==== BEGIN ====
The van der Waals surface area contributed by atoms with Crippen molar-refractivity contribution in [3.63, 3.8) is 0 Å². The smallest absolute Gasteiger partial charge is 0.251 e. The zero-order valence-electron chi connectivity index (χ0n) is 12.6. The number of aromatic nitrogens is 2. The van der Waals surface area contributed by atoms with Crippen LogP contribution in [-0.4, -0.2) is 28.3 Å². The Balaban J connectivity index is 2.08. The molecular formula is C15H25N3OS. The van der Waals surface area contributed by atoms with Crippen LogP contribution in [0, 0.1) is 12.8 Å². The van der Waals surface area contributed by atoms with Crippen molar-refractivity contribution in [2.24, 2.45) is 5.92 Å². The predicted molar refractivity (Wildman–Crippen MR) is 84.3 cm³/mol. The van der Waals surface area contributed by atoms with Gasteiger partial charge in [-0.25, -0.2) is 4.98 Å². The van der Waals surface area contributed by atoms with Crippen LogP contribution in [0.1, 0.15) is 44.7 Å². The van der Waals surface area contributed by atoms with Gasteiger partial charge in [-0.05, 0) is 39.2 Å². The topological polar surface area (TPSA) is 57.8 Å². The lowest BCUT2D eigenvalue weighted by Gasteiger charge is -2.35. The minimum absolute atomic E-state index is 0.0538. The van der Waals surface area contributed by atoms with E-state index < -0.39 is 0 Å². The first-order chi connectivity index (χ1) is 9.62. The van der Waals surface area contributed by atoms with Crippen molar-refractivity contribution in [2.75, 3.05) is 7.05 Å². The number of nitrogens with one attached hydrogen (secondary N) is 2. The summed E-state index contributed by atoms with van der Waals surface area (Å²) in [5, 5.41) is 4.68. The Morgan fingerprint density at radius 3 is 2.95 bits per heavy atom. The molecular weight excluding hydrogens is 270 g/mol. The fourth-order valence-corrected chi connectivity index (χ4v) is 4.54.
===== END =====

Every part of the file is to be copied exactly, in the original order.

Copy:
The van der Waals surface area contributed by atoms with Crippen molar-refractivity contribution in [3.63, 3.8) is 0 Å². The smallest absolute Gasteiger partial charge is 0.251 e. The zero-order valence-electron chi connectivity index (χ0n) is 12.6. The number of aromatic nitrogens is 2. The van der Waals surface area contributed by atoms with Crippen LogP contribution in [-0.4, -0.2) is 28.3 Å². The Balaban J connectivity index is 2.08. The molecular formula is C15H25N3OS. The van der Waals surface area contributed by atoms with Crippen LogP contribution in [0, 0.1) is 12.8 Å². The van der Waals surface area contributed by atoms with Crippen molar-refractivity contribution in [2.24, 2.45) is 5.92 Å². The predicted molar refractivity (Wildman–Crippen MR) is 84.3 cm³/mol. The van der Waals surface area contributed by atoms with Gasteiger partial charge in [-0.25, -0.2) is 4.98 Å². The van der Waals surface area contributed by atoms with Crippen LogP contribution in [0.1, 0.15) is 44.7 Å². The van der Waals surface area contributed by atoms with Gasteiger partial charge in [-0.05, 0) is 39.2 Å². The topological polar surface area (TPSA) is 57.8 Å². The lowest BCUT2D eigenvalue weighted by Gasteiger charge is -2.35. The minimum absolute atomic E-state index is 0.0538. The van der Waals surface area contributed by atoms with E-state index < -0.39 is 0 Å². The first-order chi connectivity index (χ1) is 9.62. The van der Waals surface area contributed by atoms with Crippen molar-refractivity contribution in [2.75, 3.05) is 7.05 Å². The number of nitrogens with one attached hydrogen (secondary N) is 2. The summed E-state index contributed by atoms with van der Waals surface area (Å²) in [5, 5.41) is 4.68. The Morgan fingerprint density at radius 3 is 2.95 bits per heavy atom. The molecular weight excluding hydrogens is 270 g/mol. The fourth-order valence-corrected chi connectivity index (χ4v) is 4.54.